Build-Your-Own Worship Service (or Series) on Celebrating
Through the faith practice of celebrating we delight in circumstances, relationships, and occasions that help us remember and anticipate God's abundant goodness, creativity, faithfulness, beauty, and love.
Pick and choose from the ideas below to shape a worship service or plan a series. Also see our Worship Service on the Practice of Celebrating and this list of Intergenerational Activities on the Faith Practice of Celebrating.
- Foundational Essay: The Practice of Celebrating: Delight in Action
- Bible passages
Psalm 103:1-5—Celebrating God’s abundant blessings
John 2:1-11—Celebrating a joyful event
Luke 15:20-24—Celebrating reconciliation
Revelation 7:9-13—Celebrating what is to come
- Recommended Resources from the Faith Practices Project
(We’ve indicated the songs from our hymnal Lift Up Your Hearts with “LUYH.”)
- “All Creation” by Brian Doerksen
- “Come, People of the Risen King” by Keith and Kristyn Getty
- “Glorious Day” by Kristian Stanfill
- “Hallelujah, Salvation, and Glory” by A. Jeffrey La Valley Music (LUYH)
- “Hear Our Praises” by Reuben Morgan (LUYH)
- “Joy” by Rend Collective
- “Joyful, Joyful, We Adore Thee” by Henry Van Dyke (LUYH)
- “Praise the Lord, Sing Hallelujah” by William J. Kirkpatrick (LUYH)
- “Psalm 150” by Boswell and Papa
- “Psalm 150” by the Psalm Project
- “Raise a Hallelujah” by Bethel Music
- “Rejoice” by the Modern Post
- “Table of Plenty” by Dan Schutte (LUYH)
- “The House of the Lord” by Phil Wickham
- “To God Be the Glory” by Fanny Crosby (LUYH)
- “We Will Extol You, God and King” by Greg Scheer (LUYH)
- “We Will Feast in the House of Zion” by Sandra McCracken
Below you’ll find ideas that can be modified and woven into a worship service as a way for people to experience this practice.
- Decorate your worship space. Use streamers, flowers, banners, children’s art, and so on to create a celebratory worship space.
- Acknowledge pain. Recognize that not everyone will come to worship that day ready to engage in joyous celebration. Carve out space to pray for and acknowledge what we can’t celebrate in that moment. Along with the bright colors of any added worship visuals, you might use subdued colors to represent what we’ve lost and what we grieve about.
- Engage the senses. Include opportunities for people to express joy as they move their bodies. Incorporate additional instruments. Follow worship with a feast or serve a celebratory snack. (If your worship service occurs on or near Pentecost, include a “Happy Birthday, Church” cake!)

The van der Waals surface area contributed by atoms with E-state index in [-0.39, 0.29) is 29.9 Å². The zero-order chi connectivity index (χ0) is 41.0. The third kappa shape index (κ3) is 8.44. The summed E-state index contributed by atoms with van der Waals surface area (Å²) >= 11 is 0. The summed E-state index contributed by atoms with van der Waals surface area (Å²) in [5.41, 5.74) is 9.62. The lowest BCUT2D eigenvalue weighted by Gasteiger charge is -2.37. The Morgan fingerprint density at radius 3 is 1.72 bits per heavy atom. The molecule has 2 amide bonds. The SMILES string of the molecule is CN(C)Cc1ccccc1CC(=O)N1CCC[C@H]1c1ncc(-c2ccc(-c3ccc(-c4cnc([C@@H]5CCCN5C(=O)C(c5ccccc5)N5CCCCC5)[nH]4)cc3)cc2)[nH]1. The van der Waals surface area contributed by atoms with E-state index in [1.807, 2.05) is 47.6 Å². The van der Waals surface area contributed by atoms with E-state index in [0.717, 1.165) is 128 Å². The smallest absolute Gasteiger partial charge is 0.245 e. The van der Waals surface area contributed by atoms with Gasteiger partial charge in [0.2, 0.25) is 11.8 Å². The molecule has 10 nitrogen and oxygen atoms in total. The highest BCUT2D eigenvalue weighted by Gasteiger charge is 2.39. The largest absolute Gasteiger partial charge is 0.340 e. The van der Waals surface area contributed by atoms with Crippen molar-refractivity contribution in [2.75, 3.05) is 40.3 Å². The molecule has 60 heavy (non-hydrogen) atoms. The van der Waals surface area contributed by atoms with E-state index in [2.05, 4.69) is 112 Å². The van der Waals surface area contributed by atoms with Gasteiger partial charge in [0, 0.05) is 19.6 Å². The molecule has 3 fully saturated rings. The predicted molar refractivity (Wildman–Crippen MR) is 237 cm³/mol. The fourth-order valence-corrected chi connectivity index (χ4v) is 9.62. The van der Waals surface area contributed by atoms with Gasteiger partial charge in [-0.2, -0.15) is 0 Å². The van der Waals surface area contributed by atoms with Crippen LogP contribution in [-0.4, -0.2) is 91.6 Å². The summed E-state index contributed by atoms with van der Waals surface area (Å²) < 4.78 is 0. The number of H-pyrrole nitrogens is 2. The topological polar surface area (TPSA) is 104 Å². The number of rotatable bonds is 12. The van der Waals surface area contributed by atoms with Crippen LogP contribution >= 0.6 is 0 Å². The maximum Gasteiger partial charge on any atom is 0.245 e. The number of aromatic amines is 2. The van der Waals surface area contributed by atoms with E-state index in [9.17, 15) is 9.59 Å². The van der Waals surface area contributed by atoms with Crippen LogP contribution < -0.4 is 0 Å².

- Tell the whole story. Celebrate each part of God’s redemptive plan for the world as you move through each of these stories together: creation, fall, Christmas, Easter, Ascension, Pentecost, Re-Creation. For a fully scripted service in this format see our Worship Service on the Practice of Celebration.
- Write a psalm. Using the format of Psalm 136 with its repeated refrain “His love endures forever,” write a psalm together celebrating the gifts of God each person has experienced. Encourage the celebration of ALL gifts—a new tooth, the way a spider makes a web, a home to rent, a new life, the end of chemo treatments, meals received during a time of loss, and so on. Write the psalm individually or in trios (providing templates to be filled in) or as a whole group. Read the various stanzas aloud together, followed with a round of applause for God as part of your celebration!
- Read a picture book. Matthew Paul Turner’s When God Made the World, Bradley Wiggar’s Thank You, God, and Kadir Nelson’s He’s Got the Whole World in His Hands are examples of books that invite both a celebratory “Yay, God!” response and a reminder to celebrate God’s creation and God’s care for “everybody everywhere.”
- Blow bubbles. End your worship with a joyful celebration outdoors. Distribute mini bubbles and invite people to delight in blowing bubbles together outdoors.
- Celebration wall. Provide each person with a colorful pad of sticky notes or balloon-shaped papers and invite them to state what they are delighting in today, posting their notes to an area designated as your “Celebration Wall.”
Encourage and equip people to continue exploring this faith practice by providing them with a resource to take home. Some ideas:
- Mini bubbles or a bubble wand.
- A simple treat for an at-home celebration. One church we know of provided people with a packet of PopRocks!
- A fun-shaped pad of sticky notes to use as “Celebration Notes” and an encouragement to create their own “Celebration Wall.” Or use a “Celebration Jar” (repurposed jam jar) and paper strips on which to note daily celebrations.
- 5 Ways to Celebrate with Your Family for households with children.
- The booklet Faith Practices: Holy Habits That Help Us Love God and Our Neighbor, Listen to the Spirit, and Become More Like Jesus.
Digital Images You Can Use
Use these memes for PowerPoint presentations, social media shares, print pieces, and so on.